The New York Times Styles desk put out a dizzyingly elaborate package of Generation X–themed content today, in a tribute to the formative experiences of middle-aged people who nobody really cares about. Nor should anyone! Middle-aged people are boring and generations are fictitious, except for the specifics of how a particular age cohort’s life cycle coincided with the economic cycle (or with wars, back when wars were for everyone), and or maybe also which dumb asshole the older people who controlled the world had decided to make president, without your say-so.
Generation X was always a non-generation, the people born after postwar prosperity and fecundity had gone on the downslide. The Baby Boomers were real because there were so many of them, and because they grew up in a flourishing economy. The people who came afterward were just…people. Commerce and pop culture (which was commerce) didn’t particularly track and target them, because they weren’t a particular target, except inasmuch as at one time they were passing through the marketing band known as “youth.” But the Baby Boom was loath to exit that marketing band itself, and—but here come the abstractions and generalities again. Enough!
Alex Williams wrote an essay for the Times package about the misdefined or undefined experience of this generation, the reading of which generated some sort of infinite stack of contradictions for a reader in the right age bracket, because reading unpersuasive attempts to define the experience of this generation, while being acutely aware of the fictiveness and inaccuracy of those attempts, was perhaps the only real defining cultural experience of the era.
And so Williams wrote:
We don’t even have exclusive rights to our own name. Generation X was the title of 1964 book about mod-era British teenagers, a punk band from the 1970s featuring Billy Idol and satirical novel usually mistaken as a sociological treatise by Douglas Coupland — all boomers.
Which—OK, this was, in its categorical wrongness, the perfect summary of the ersatz generational experience. Generation X: Tales for an Accelerated Culture, by Douglas Coupland, was the one incontestable constituent of Generation X. It started the whole thing. Writing Douglas Coupland’s Generation X out of Generation X is like writing Queen Victoria out of the Victorian Era. But the Victorian Era was an era of rapid technological and industrial advancement, and she just sat around being queen without designing a single railway engine—nope. It’s her era. Generation X is Generation X.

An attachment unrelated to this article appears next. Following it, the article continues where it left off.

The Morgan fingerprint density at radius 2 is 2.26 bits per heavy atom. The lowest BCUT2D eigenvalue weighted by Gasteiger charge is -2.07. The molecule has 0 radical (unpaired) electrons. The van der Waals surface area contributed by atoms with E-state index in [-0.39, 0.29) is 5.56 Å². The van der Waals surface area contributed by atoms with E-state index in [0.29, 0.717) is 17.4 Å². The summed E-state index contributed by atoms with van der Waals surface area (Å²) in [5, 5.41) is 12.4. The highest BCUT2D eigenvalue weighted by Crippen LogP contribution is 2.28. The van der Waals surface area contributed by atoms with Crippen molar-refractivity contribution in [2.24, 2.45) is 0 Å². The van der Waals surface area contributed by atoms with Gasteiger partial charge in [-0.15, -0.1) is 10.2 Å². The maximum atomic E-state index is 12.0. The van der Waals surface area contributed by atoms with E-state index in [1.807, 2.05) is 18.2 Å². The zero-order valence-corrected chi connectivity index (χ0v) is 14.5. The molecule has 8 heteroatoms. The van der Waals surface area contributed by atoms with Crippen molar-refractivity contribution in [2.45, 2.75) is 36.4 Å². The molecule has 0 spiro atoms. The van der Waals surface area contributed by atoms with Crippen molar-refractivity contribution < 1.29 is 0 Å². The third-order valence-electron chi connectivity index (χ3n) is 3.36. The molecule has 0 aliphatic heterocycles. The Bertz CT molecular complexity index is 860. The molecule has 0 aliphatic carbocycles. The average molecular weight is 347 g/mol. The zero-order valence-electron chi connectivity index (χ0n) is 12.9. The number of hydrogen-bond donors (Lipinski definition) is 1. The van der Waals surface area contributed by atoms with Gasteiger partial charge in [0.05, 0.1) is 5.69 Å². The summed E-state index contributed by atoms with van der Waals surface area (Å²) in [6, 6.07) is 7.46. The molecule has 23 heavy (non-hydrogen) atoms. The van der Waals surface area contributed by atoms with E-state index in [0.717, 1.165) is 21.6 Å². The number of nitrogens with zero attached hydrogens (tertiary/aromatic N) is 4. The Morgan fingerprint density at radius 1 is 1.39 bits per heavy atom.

Generation X was huge, in its time. The English tutor who lived downstairs from me in college, a delightful man who would finish his Ph.D. studies on Chaucer and then go into the business world because the academic job market was already hopeless, convened a book group for people to read and discuss it. The plot was about, I barely remember, alienated young adults dealing with their interrelationships and entry to adult life, but all the plot stuff happened in between thick outer margins packed with notes and captions and visual bits, a printed-on-paper rehearsal for the coming future when everyone’s brains and attention would be broken by feeds and tabs. A lot of the book, margins and text both, dealt with the belief of the characters, who were approximately Douglas Coupland’s age, that they were living in a world built for other people, and that attention—more than a quarter-century later, I suddenly see this particular prophetic implication come fully into focus—would always be somewhere else.
If there was any question about the boundaries of the Generation X generation, it was whether someone like me, born a decade after Coupland, even fit into it. The marketing industry, and the press that existed to reify the marketing industry, briefly experimented with new generational slices but quickly decided people my age counted. The goal was to put a brand on youth culture, after all, and so already someone my age, who was reading the book, was more salient and valuable than the person who had written the book. Even though the book was about being that person’s age, not my age. And now the marketers have kicked Douglas Coupland out of his own generation, and the New York Times is calling him a Baby Boomer.
It was inevitable. The second definitive thing about Douglas Coupland’s Generation X, besides how important it was, is how little evidence survives of how important it was. It has become the essential landmark of the Internet Event Horizon, the gap between those things that were around to be incorporated in real time into the eternal present of the World Wide Web, and those pre-Web things that were old enough that the World Wide Web reached back and made note of them for their nostalgia value. Like 120 Minutes or Operation Just Cause, it was lost to the illusion that if something mattered, the internet would know about it.
Generation X, with its oversized presence and invitation to self-identification, was exactly the sort of thing that would have dominated online culture. It just missed out on the timing.